And he went into the temple, and began to cast out them that sold therein, and them that bought;…
Nor are there wanting examples, in all succeeding ages, of the conscientious and religious regularity with which the faithful ever attended the public means of grace. Thus, for example, "Zacharias and Elizabeth walked in all the commandments and ordinances of the Lord blameless." The just and devout Simeon "waited for the consolation of Israel, and came by the Spirit into the temple of the Lord." These, so striking examples of such excellent men, and the uniform and continuous practice of the faithful in all ages, show that the public worship of God is an institution of Divine authority. That there is a God is the first suggestion of unassisted reason, and that God ought to be worshipped is the foundation and first principle of all religion. Accordingly, we have reason to believe, that public worship began with the beginning of the world, and that it has been continued and maintained in all countries and in all times, and under every form of religion that man has devised or God instituted. The ancient Jews for example, dedicated a seventh part of their time to the service and worship of God. We may also remark, that, from the earliest ages, not only particular times, but also particular places, were set apart and consecrated to these sacred services. In the darkest times of heathen idolatry, when there were "gods many, and lords many," magnificent temples were built, stately altars erected, costly sacrifices offered, solemn rites celebrated, and the elegant arts of painting and sculpture, poesy and music, were called into the service of dumb idols. In after times, when the children of Israel were in the wilderness, and had no fixed nor settled abode, the tabernacle was erected by God's special command, and richly endowed with sacred utensils and ornaments for His solemn worship.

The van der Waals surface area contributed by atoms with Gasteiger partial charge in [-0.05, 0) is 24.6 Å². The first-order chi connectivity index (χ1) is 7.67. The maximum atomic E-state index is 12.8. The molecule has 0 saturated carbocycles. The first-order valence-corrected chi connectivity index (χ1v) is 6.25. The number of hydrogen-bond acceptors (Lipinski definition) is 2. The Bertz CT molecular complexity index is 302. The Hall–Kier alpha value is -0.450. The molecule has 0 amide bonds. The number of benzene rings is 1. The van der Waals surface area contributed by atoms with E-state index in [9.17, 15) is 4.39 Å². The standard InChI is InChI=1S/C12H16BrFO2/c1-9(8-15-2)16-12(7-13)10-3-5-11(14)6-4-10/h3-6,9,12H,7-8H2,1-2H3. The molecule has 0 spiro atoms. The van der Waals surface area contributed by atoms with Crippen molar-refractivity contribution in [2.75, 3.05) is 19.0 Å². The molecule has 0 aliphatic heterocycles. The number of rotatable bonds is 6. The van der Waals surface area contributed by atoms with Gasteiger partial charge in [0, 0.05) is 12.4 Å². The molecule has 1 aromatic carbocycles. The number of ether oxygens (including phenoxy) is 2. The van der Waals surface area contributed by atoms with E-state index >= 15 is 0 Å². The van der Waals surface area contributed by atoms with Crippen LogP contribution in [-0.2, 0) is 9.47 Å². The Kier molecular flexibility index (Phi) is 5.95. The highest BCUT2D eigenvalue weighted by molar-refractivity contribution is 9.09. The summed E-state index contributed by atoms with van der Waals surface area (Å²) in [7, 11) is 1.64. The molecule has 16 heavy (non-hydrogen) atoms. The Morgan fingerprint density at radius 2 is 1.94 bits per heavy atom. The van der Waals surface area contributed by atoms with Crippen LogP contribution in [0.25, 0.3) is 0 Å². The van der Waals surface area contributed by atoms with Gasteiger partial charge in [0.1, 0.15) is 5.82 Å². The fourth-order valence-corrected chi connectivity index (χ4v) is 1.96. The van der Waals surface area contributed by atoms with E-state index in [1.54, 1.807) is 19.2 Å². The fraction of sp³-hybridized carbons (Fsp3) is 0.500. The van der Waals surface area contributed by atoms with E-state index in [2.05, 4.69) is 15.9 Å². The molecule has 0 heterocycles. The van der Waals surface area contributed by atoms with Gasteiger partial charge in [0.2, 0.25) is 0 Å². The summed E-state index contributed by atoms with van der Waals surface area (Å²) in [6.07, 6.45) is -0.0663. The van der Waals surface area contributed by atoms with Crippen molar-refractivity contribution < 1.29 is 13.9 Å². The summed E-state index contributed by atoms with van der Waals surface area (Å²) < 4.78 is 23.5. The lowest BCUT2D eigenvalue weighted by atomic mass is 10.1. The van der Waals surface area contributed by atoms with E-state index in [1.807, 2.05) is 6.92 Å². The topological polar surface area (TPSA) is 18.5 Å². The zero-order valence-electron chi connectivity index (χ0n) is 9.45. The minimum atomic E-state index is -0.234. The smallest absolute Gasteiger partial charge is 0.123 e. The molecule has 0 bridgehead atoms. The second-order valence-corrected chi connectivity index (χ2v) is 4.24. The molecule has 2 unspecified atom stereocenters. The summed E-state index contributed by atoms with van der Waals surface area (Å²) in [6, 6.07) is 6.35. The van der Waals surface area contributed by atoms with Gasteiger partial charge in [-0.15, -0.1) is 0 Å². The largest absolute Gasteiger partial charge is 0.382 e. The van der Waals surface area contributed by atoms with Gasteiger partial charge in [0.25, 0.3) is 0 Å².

I. PUBLIC WORSHIP IS CALCULATED TO DISPLAY THE GLORY OF GOD. As the court of an earthly monarch derives its dignity from the splendour and number of its attendants, so the church, "the court of the Lord," shows forth the majesty of the Most High by its multitudes of humble worshippers.
II. PUBLIC WORSHIP IS ALSO CALCULATED TO PROMOTE AND PERPETUATE THE PRACTICE OF PURE AND UNDEFILED RELIGION. Prayer kindles and keeps up the spirit of piety in the soul. And if the "house of prayer "be thus holy, how great should be the purity of those who frequent it? Here, again, let the royal Psalmist be our director, "Praise is comely for the upright."
Parallel VersesKJV: And he went into the temple, and began to cast out them that sold therein, and them that bought;